Query Hell, Part 2: Doubt

Before you go looking for it, there is no part one. I’m just a huge liar.

First of all, I feel bad that I’m using this blog for two purposes. I try to make each reading response for my senior seminar class as accessible as possible, but unless you’ve read what I’m responding to, it’s just going to be a lot of noise. However, you get to see me as a student, so that’s cool, right? (Insert sound of crickets, pins dropping, etc.)

Anyway, so I’ve been querying again, and when I say that, I really mean that I’ve rewritten my query letter obsessively and have reached out to less than a dozen agents. (Self-doubt, you old, evil bastard.) I signed up for a webinar on writing query letters, which is telling because I regard most webinars as scams. The damn thing cost $89 and, because I’m an overworked college student (see previous entries), I slept through it.

Yeah. That’s a thing that actually happened.

Not all is lost; the webinar is on-demand for anyone who paid for it, and payment entitles you to a written critique of your query by an actual agent. I mean, I guess that’s worth $89, but I’m also broke and wracked with unshakable doubt–not about my novel but about my query letter and querying in general. Who thought it was a good idea to use a glorified elevator speech as a way to get a literary agent? It’s like, I dunno… literary hazing.

(Realistically, I totally understand why it’s done this way, but I’m insolent right now.)

The twisted beauty of the situation is that I’m now so distracted that I don’t have time to torture myself about querying. For instance, it took eleven days for any agent from my last batch of queries to even get back to me. I hadn’t realized it had been that long because I had been so busy. (I did, however, realize it was a rejection, but I was too exhausted to dissect the letter a thirtieth time.) It’s lovely not to check email obsessively, waiting for those responses, but at the same time, my classes are already picking up and it’s week three. At this rate, querying will be an even slower process.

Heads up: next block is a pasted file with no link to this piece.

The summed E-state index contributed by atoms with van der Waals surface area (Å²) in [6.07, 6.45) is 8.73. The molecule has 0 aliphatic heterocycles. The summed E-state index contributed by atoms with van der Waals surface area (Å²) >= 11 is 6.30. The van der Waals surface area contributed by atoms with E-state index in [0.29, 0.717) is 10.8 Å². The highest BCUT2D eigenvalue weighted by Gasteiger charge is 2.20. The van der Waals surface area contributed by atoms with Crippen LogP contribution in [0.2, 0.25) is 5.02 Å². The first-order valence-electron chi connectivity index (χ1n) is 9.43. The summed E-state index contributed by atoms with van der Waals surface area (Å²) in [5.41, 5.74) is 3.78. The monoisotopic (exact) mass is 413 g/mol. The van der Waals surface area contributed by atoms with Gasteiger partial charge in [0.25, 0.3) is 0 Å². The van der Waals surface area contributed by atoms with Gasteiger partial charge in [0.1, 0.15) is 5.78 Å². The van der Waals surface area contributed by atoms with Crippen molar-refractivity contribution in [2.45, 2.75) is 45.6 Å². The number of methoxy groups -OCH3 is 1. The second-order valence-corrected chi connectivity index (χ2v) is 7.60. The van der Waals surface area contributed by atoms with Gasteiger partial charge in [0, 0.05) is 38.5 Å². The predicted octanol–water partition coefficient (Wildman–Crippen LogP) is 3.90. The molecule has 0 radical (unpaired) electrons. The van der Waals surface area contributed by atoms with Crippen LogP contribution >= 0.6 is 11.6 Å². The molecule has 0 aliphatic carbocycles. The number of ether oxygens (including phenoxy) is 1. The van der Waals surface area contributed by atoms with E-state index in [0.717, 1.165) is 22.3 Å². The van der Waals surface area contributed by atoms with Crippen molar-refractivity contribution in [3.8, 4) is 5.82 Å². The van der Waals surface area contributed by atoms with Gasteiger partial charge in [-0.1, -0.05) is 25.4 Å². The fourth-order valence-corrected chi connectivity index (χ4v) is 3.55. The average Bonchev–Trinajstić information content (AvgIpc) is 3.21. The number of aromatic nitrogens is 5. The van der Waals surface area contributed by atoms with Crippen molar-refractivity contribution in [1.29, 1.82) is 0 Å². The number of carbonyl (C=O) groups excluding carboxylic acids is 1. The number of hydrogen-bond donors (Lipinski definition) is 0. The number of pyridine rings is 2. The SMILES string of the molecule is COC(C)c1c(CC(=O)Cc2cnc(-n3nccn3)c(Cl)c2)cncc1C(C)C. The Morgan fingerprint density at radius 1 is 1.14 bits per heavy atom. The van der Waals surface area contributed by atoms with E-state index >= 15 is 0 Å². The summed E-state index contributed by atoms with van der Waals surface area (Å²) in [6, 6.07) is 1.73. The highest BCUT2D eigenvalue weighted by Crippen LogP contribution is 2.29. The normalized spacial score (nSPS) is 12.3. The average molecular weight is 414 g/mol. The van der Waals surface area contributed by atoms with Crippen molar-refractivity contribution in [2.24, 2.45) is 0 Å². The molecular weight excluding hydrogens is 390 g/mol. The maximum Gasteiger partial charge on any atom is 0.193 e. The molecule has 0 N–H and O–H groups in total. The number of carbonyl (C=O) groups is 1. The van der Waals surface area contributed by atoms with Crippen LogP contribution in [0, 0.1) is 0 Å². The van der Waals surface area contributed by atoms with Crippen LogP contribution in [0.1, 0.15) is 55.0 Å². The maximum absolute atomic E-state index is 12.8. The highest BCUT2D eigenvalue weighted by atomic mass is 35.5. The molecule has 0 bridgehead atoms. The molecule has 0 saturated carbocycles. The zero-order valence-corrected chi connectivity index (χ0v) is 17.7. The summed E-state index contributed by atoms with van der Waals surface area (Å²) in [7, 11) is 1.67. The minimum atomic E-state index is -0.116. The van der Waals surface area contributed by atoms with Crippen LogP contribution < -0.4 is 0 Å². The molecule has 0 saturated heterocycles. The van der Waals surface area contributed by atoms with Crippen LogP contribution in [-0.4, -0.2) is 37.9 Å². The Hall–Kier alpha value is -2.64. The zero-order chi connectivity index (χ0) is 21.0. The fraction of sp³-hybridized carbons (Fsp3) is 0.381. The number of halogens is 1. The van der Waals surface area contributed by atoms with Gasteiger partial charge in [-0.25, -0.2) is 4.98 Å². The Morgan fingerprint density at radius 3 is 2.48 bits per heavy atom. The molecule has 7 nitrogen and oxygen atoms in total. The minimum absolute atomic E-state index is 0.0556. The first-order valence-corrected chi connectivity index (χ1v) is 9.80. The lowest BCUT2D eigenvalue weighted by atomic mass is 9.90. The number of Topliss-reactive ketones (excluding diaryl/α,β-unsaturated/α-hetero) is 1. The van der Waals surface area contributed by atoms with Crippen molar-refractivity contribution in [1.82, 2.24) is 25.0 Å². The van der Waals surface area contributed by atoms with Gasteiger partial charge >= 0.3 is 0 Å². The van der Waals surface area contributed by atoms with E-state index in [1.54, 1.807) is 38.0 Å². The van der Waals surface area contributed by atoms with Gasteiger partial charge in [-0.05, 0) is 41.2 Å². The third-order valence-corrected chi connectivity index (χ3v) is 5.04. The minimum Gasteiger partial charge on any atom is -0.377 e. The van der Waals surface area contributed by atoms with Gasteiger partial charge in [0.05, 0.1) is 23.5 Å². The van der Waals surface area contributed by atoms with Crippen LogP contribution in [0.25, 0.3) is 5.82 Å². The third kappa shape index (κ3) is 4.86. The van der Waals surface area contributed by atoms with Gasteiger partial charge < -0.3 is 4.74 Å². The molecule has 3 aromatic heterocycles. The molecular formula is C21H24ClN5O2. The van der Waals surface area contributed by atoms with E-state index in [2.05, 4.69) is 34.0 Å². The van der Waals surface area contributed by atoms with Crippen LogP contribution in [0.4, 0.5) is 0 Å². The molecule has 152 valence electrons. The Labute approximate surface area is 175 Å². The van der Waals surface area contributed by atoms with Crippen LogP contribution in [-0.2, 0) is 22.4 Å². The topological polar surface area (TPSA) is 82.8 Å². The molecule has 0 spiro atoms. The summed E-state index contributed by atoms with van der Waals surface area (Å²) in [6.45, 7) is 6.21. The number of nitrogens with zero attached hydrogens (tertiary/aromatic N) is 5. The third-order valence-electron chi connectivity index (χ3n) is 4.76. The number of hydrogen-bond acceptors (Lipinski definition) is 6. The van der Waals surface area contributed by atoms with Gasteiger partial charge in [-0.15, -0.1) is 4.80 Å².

So, tl;dr version is that query letters scare me and I nap at inappropriate times.

For any of you writers out there, how have your query letters evolved over time? Do you find it ever gets easier?

The Fear

This really has nothing to do with the querying process or any of that. In fact, I just got another full request a few days ago, so I’m feeling pretty good on that front. This fear has more to do with my abilities as a writer, and that’s not something I doubt often.

Well, I guess I should rephrase that. I know that I’m a good writer when I have something to write about, and there’s the rub–I feel like I don’t have anything to write about right now. My last book just kind of sprang to life after many years of trying and failing to write stories that I thought had direction but ended up dying three or four pages in (if that). Under the Surface took hold of me and, after about 15 pages in, demanded to be told. It was that magical moment all writers talk about, when the story takes on a life of its own and you just have to let it happen. I loved it, but part of me is afraid it’ll never happen again.

While I’m waiting for replies from queries and submissions, I want to start a new project, partially because I want to distract myself from the waiting and partially because, if I do land an agent, I want him or her to know that I’m serious about having a career. I’ve started two novels, both of which I have vague ideas for, but they don’t seem substantial enough to warrant a full book. Great concepts, but not enough potential for follow through. I’m panicking.

How do you deal with that? I’ve been trying to work on the one novel in particular, and I love the main character’s voice and the situation he’s in, but I have no idea how to bridge the gap between where he is now and where I want him to be. It’s really, really hard, and it’s something I struggled with at the beginning of Under the Surface. I’m having trouble getting over the hump, and that’s scary.

I guess the main thing is to keep writing because you can’t fix or edit something that doesn’t exist. If I at least have something on paper, that means I’m working and trying to break through the obstacles, and if what I write doesn’t work, I can re-write after I have a better idea of what the story is. Man, I wish I were one of those writers who could effectively outline. I feel like my life would be easier if I were.

But what’s life without a challenge, right? Right?! Sigh.